some kind of Bootcamp – BMF are the obvious one but there are others in any area, I use https://www.bcuk.uk/
Like you i hate gyms, I zwifted last winter and will do again but that’s a mechanism to avoid ‘turbo training’ and I wanted something that was more whole body to overcome my ‘legs like Wiggins / body like Biggins’ physique.
And it’s chuffing hard, but addictive, and only gets better when the weather turns shittier because you know you’re GRRRR!Posted 4 months agobikebouyMember
hooli – Member
I feel like taking up a new hobby to stop me sitting on the sofa eating junk food and watching rubbish telly as the evenings draw in.
What do you guys do in the winter to keep busy?
Trail Running, though you have to be flexible as to time and weather.. Muds fine, Rains fine too… but you’ll end up running places where the Dog Walking fraternity gather in bushes. So, watch out for dog poo and grumpy dog walkers.. they only tend to walk 20mins which isn’t far so once you break out of “their” Zone you’ll be into the wooded trails no bother.
A decent head torch is useful, gloves and for when you get back to the car (if you drive there) a towel to wipe yourself down and a bin bag for your running shoes..
And some water to sip.
You can do more for fitness and sheer “fun” trail running, it’s hilarious. Pound the tarmac paths or roads and well… you need your head examining.
Or I’d suggest, since you seem to want to “do” something.. Badders or Squashers or if so inclined Golf range ball whackers..Posted 4 months agogiantalkali wrote:
Bouldering, Cheaper and better for technique than ‘indoor climbing’ which usually means ropes, harnesses, heights and a buddy who you trust.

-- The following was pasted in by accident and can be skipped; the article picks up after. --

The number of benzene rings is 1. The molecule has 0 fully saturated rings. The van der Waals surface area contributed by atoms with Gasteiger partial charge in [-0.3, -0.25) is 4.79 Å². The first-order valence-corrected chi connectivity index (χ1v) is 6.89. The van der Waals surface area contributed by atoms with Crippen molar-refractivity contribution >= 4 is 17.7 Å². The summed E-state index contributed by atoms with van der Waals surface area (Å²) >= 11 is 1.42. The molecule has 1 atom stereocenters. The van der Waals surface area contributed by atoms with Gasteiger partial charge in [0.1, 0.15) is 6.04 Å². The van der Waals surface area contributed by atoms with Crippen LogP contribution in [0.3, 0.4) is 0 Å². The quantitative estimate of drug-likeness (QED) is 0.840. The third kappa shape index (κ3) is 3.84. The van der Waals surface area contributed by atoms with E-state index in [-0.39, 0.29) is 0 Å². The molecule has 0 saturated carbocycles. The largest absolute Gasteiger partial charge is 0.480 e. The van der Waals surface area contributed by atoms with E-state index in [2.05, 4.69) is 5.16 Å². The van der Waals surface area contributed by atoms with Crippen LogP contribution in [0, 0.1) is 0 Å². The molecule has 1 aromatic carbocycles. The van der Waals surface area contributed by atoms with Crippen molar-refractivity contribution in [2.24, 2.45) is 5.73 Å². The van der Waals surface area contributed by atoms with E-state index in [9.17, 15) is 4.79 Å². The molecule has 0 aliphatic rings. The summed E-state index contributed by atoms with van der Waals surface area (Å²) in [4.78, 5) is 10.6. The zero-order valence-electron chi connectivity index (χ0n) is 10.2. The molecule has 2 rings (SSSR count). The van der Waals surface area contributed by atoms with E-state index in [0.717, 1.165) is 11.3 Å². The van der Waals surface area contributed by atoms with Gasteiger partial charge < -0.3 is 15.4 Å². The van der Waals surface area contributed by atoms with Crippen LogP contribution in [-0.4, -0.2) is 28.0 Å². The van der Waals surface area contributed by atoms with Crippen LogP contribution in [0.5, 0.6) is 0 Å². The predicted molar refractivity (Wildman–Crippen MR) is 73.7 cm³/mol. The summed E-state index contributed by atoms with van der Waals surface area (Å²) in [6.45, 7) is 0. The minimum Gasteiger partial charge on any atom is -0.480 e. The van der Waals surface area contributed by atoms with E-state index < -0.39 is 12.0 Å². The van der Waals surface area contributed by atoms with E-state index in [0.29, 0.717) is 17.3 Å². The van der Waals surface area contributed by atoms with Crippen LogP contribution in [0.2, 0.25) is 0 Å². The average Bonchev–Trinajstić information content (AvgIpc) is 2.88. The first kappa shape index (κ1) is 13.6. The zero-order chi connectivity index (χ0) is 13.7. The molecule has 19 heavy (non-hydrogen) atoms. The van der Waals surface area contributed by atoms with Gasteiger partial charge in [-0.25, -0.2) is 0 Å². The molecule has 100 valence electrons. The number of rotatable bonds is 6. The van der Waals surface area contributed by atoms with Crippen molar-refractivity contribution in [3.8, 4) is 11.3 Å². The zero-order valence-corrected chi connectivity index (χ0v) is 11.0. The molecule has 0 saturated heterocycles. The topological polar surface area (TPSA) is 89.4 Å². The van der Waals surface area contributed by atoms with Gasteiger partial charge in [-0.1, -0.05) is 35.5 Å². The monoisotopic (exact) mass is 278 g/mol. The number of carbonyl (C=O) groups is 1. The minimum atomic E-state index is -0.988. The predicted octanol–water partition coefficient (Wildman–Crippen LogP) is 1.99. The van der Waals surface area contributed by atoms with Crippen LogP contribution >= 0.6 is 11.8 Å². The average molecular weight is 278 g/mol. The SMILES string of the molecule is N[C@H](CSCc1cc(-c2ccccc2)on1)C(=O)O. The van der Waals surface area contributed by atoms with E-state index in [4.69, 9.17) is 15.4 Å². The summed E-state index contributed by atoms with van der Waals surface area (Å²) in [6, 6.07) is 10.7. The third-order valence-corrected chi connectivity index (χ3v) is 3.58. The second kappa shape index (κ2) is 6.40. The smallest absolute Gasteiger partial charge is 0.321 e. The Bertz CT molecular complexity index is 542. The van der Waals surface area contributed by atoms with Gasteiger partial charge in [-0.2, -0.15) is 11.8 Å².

Which are the reasons – particularly the latter – I prefer proper climbing than being Billy no mates bouldering. Because one of the main things I like about climbing is that it’s sociable. Clearly you do have to find such buddies, but I found the group I now climb with on Meetup, which is also a good place to look for any social activities. The other disadvantage you don’t mention is that you also have to learn how to belay properly if you want to be a buddy for the person who is looking after you – but if there isn’t a group like mine who will teach you that, then all climbing walls offer courses.
Not that I’ve got anything against bouldering, I do plenty of it and it’s cool when there’s a good group and some banter – I was even extolling the virtues the other day to somebody who has similar preferences for roped climbing. You’re probably right about developing technique, but then if you’re not doing roped climbing, then all you’re developing technique for is bouldering!Posted 4 months agogiantalkaliMember
Which are the reasons – particularly the latter – I prefer proper climbing than being Billy no mates bouldering. Because one of the main things I like about climbing is that it’s sociable.
Roped climbing isn’t social though. One of you is at the top of a bloody great big wall while the other is at the bottom getting a crick in their neck and watching your arse so you don’t die. Bouldering on the other hand is a load of sweaty people in a sweaty room, sweating. Social…Posted 4 months agogiantalkali wrote:
One of you is at the top of a bloody great big wall while the other is at the bottom getting a crick in their neck and watching your arse so you don’t die.
Not all the time. Not even most of the time if you don’t take it too seriously. Actually not even most of the time even if you do take it too seriously.
I suppose it helps that most of the time I’m climbing with a group bigger than 2, but even with only 2 on a rope it’s still a social experience.Posted 4 months agoTheArtistFormerlyKnownAsSTRSubscriber
+2 photography. Once you realise how to take a photograph, or create an image (rather than a snapshot), it can become addictive (and expensive). And you are ALWAYS learning. There’s always another technique, piece of kit, scenario, edit, or a multitude of other things that you can progress withPosted 4 months agomonkeyfiendMember
The wife has always wanted to learn to dance, so a few years ago I finally gave in and went along to a Ceroc lesson (modern jive/salsa type thing) with her.
I have NO rhythm, however, you don’t need it, that’s what the music is there for, to keep time for you.
All you need to do is listen/feel the beat of the music, and move.